Has COVID-19 Affected Treatment Options for Skin Cancer?

The novel coronavirus known as COVID-19 has continued to spread for far longer than many people anticipated it would. It has been nearly a year since the news of the outbreak first emerged and we continue to look for ways to flatten the curve. For a short time, the best strategy seemed to involve the widespread closure of all non-essential businesses. Understandably, patients who had been treated for or considering treatment for skin cancer have been concerned. Here, we discuss how COVID-19 has affected healthcare and how patients can continue to successfully address skin cancer as needed.

How COVID-19 Has Affected Health Care

Starting in the Springtime, many patients experienced a delay in getting help either obtaining a diagnosis or getting treatment for a diagnosis. Since that time, though, new ways of meeting patient needs have been developed. Earlier in the year, many dermatologists rescheduled all nonessential visits. Within a few months, practices had established ways of continuing to provide care, including scheduling teledermatology visits. If you are a dermatologist offering skin cancer treatment and have not developed an avenue of care for patients who cannot safely attend in-person visits, you may want to do so. We may not be “in the clear” with the coronavirus for several more months.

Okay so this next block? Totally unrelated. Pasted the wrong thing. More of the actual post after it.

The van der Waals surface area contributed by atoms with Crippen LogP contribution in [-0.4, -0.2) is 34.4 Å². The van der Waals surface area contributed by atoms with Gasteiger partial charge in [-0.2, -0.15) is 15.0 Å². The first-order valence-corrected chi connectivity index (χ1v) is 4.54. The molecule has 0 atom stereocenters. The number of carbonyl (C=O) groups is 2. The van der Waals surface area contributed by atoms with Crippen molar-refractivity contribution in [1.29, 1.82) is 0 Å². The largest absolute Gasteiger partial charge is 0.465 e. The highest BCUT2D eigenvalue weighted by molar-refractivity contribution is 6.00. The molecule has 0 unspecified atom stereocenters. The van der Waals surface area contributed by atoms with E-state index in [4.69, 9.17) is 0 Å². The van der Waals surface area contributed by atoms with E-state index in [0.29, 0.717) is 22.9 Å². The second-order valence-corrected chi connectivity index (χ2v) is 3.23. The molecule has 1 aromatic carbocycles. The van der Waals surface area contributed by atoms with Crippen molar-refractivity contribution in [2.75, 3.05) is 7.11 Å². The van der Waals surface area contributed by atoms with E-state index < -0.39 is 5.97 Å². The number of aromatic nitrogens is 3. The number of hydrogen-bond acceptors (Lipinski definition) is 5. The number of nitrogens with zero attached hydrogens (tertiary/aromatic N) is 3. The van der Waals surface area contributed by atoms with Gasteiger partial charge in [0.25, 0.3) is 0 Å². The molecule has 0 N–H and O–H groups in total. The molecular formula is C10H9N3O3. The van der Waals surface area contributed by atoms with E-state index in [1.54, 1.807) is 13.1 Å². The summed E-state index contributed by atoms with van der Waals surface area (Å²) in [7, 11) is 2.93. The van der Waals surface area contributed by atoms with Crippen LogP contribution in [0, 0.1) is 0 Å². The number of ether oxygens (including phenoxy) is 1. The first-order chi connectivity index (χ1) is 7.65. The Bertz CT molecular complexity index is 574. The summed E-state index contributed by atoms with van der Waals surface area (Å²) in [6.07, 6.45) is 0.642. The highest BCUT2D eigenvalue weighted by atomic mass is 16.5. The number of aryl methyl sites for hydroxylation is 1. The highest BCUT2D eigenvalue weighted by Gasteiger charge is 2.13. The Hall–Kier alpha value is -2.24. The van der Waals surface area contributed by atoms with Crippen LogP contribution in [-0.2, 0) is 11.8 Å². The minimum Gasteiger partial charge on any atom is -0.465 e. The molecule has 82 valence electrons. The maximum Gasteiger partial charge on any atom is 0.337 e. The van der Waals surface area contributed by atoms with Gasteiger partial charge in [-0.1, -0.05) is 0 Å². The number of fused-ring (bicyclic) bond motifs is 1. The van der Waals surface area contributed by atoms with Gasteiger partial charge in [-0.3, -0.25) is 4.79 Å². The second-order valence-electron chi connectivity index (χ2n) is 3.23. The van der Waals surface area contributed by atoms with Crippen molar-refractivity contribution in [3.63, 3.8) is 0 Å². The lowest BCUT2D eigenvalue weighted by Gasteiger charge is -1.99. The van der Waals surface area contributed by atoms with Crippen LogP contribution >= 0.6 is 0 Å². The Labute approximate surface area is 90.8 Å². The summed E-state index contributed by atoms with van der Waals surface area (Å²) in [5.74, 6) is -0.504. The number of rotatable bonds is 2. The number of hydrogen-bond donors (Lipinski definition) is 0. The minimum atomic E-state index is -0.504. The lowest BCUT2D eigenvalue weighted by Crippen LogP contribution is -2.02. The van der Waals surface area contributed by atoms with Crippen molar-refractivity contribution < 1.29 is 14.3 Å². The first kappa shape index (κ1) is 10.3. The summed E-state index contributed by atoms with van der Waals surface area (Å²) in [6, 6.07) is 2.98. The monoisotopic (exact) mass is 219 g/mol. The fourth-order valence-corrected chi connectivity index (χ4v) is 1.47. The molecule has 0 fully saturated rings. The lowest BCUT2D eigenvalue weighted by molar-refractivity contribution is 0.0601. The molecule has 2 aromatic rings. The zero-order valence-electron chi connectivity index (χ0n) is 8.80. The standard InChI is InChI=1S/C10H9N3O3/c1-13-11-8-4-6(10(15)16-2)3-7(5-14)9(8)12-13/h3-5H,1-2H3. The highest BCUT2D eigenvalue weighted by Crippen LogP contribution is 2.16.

What Patients Can Do

If you are a patient with signs of skin cancer or who has been diagnosed with skin cancer, contact your treating physician to see if they offer telemedicine visits. We have learned enough about COVID-19 to implement safe practices to inhibit its spread. If your doctor is still conducting in-person visits, ask them to describe the safety measures they have in place to protect their patients. Remember, too, that even if your doctor is open, telehealth may still be an option.

Is Teledermatology a Viable Solution?

One of the ways that dermatology works is via a physical and visual examination of the skin. Can teledermatology offer the level of care that is needed for effective diagnosis and treatment planning? It can. Doctors that offer teledermatology have patients take photos of their skin. Apps have even been developed to remind patients to perform periodic self-examinations to monitor any changes to suspicious growths. Photos may also be kept as a part of the patient’s medical record, allowing the doctor to also monitor changes. Finally, doctors can often provide follow-up care via telemedicine for patients who have recently undergone skin cancer treatment.

The American Society for Mohs Surgery is committed to supporting physicians through the ever-changing world of medicine. For more information on membership and courses, call (800) 616-2767.

Posted in: TeleMedicine

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